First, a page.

Stonewall Jackson’s Valley Campaign – II

Lead: His name evoked witchery and profound admiration, but Thomas J. “Stonewall,” Jackson largely remains an enigma to students of his brilliant Valley Campaign of 1862.

 

                Intro.: A Moment in Time with Dan Roberts.

 

                Content: Stonewall Jackson has been called everything from a military genius to a blue-eyed assassin. His students at the Virginia Military Academy called him Tom Fool behind his back, but later came to regard him with near worship after his talent for strategy and leadership in desperate circumstances, help turn the tide for the South in the early months of the Civil War. He was an orphan who grew up in near poverty, passed from one set of relatives to the other. A chance opportunity landed him ill-prepared in the ranks of the United States Military Academy at West Point, but through sheer academic sweat he elevated his graduating class standing to number 17.

 

Stonewall Jackson’s Valley Campaign – I

Lead: In the annals of the Civil War no name is more renown than Stonewall. T. J. Jackson earned his reputation as a supreme strategist in the Shenandoah Valley Campaign of 1862.

 

                Intro. : A Moment in Time with Dan Roberts.

 

                Content: Despite early victories, the prospects for the Confederacy in the Spring of 1862 were exceedingly bleak. New Orleans was in Federal hands as was most of Tennessee. General George McClellan had landed on the Virginia Peninsula and was pressing Richmond. Union troops in large numbers were moving south down the Shenandoah Valley to remove that breadbasket from rebel hands and come at Richmond from the west. All that stood in their way were 3500 troops thrown together by Major General Thomas Jonathan Jackson, an austere, rather eccentric former professor at the Virginia Military Academy, whose firmness in the face of Union assault at the First Battle of Manassas in June 1861 had earned him the nickname Stonewall.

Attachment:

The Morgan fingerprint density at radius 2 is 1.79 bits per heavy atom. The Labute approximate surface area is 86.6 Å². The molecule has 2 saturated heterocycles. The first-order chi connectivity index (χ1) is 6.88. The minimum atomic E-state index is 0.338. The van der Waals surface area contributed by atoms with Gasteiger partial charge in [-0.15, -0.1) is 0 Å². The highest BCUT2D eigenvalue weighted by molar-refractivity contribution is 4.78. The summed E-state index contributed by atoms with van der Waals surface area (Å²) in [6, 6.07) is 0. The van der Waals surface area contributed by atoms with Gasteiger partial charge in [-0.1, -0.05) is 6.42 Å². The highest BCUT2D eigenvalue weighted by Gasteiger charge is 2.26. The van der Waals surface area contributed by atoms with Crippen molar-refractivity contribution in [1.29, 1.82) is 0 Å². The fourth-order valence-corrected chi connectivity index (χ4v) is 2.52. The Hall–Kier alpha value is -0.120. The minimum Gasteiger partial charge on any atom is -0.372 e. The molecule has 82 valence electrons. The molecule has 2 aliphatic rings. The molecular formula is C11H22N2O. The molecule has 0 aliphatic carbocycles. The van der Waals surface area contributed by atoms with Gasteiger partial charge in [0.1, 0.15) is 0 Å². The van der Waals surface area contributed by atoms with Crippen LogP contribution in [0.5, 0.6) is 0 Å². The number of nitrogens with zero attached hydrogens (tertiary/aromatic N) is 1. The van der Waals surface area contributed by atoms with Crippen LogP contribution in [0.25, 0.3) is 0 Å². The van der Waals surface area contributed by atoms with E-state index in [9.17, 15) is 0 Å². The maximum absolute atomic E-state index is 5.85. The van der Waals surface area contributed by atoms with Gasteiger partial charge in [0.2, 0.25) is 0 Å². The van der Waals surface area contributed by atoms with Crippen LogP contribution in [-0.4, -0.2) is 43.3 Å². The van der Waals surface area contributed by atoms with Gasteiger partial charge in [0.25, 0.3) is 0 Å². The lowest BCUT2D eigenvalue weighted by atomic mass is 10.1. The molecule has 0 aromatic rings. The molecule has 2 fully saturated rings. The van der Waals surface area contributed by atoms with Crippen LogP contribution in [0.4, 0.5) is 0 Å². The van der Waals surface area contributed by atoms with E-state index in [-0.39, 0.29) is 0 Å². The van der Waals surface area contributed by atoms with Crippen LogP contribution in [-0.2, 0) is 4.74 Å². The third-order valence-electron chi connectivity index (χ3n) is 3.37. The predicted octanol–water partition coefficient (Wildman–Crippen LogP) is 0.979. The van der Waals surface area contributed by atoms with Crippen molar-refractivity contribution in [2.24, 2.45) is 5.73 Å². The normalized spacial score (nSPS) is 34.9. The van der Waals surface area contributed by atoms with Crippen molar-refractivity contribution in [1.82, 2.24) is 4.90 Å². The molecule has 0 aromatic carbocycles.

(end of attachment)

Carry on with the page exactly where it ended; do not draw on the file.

Admiral Grace Hopper – Teaching Computers to Speak

Lead: When Grace Hopper got into the business in 1944, the number of people who had ever heard the word computer could not fill a small room. She stayed with it until she died.

 

                Intro.: A Moment in Time with Dan Roberts.

 

                Content:. When the United States was sucked into World War II, Vassar College Professor Grace Murray Hopper could have avoided military service. She had a Yale PhD and was in a vital profession, a college math teacher barred from military service, but Grace Hopper loved the U.S. Navy. Her great-grandfather had been a rear admiral, and she battered the doors down and finished first in her midshipman class. The Navy wanted her mind, specifically, her ability to calculate and help operate the new generation of mechanical calculators that would be required if modern weapons were to reach their destructive potential.

George Washington Rains and Confederate Gunpowder – II

Lead: During the Civil War, the Confederacy faced serious challenges, not the least of which was having no source of gunpowder. To solve that problem they turned to George Washington Rains.

 

                Intro.: A Moment in Time with Dan Roberts.

 

                Content: The key ingredient in gunpowder is saltpeter, the general name for three naturally occurring nitrates, the most common in North America being potassium nitrate. Called by some niter, it was combined with sulfur and charcoal, and together they were rolled, pressed crushed, granulated and dried in a process that was conducted almost nowhere in large quantities in the South prior to 1861. To defend itself the Confederacy would have to solve that problem. Ordinance chief Josiah Gorgas appointed Artillery major George Washington Rains, third in his West Point class, and who had served with distinction in the Mexican War.